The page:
Most New Jersey residents have probably heard that a New Jersey woman has filed an ethics complaint alleging that state Sen. Nicholas Sacco engaged in sexual harassment over a two-year period, from 2003 to 2005.
According to a news report, the woman worked as a municipal employee in North Bergen, the town of which the Senator also happens to be mayor. She says she spurned unwanted sexual advances from Sacco at a bar in February 2003; and, after this the Senator left four threatening voicemail messages for her that she recorded and supplied with the complaint. The recordings have now been disseminated through the media as well. The woman further alleges that the objectionable behavior continued on the job, reportedly creating a hostile work environment which forced her to finally leave the well-paying job in 2005.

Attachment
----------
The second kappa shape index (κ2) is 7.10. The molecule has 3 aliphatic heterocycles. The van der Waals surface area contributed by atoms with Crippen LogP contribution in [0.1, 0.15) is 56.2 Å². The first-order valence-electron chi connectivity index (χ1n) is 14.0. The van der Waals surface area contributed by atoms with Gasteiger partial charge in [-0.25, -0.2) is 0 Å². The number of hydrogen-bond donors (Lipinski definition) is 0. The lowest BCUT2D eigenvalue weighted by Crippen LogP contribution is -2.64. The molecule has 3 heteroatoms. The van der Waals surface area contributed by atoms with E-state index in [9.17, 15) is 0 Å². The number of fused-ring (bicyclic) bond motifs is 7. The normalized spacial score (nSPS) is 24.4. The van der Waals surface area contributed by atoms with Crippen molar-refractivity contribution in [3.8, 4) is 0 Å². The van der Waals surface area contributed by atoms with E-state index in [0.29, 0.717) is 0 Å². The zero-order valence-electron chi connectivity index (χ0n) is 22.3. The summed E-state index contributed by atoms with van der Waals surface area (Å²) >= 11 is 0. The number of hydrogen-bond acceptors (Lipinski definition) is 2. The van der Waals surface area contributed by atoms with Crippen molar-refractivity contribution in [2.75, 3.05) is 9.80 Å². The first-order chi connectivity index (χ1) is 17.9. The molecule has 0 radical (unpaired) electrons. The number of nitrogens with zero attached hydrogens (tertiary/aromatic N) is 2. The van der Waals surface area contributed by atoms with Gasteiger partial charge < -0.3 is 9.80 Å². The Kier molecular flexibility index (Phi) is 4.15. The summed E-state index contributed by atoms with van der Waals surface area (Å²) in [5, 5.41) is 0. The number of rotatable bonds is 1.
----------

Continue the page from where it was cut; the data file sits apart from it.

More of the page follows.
A spokesperson for the Senator has countered that the tape recordings appear doctored, according to the news report. The spokesperson also claimed the woman is facing financial difficulties that call into question her credibility. He further asserted the complainant has been assisted by political rivals of the Senator.
It remains to be seen what the result of this ethics complaint will be and whether the accusations are truthful. An investigation will likely ensue and we will learn whether the alleged acts form a legal basis for a sexual harassment lawsuit. Both parties will understandably rely on experienced legal advice as this dispute proceeds in New Jersey. Regardless of the outcome of this case, it should serve as a reminder to people who are victimized in the workplace that there are legal avenues to address objectionable conduct.
Source: NJ.com, "Secaucus woman accuses state Sen. Nicholas Sacco of sexual harassment," Jarrett Renshaw, Dec. 19, 2011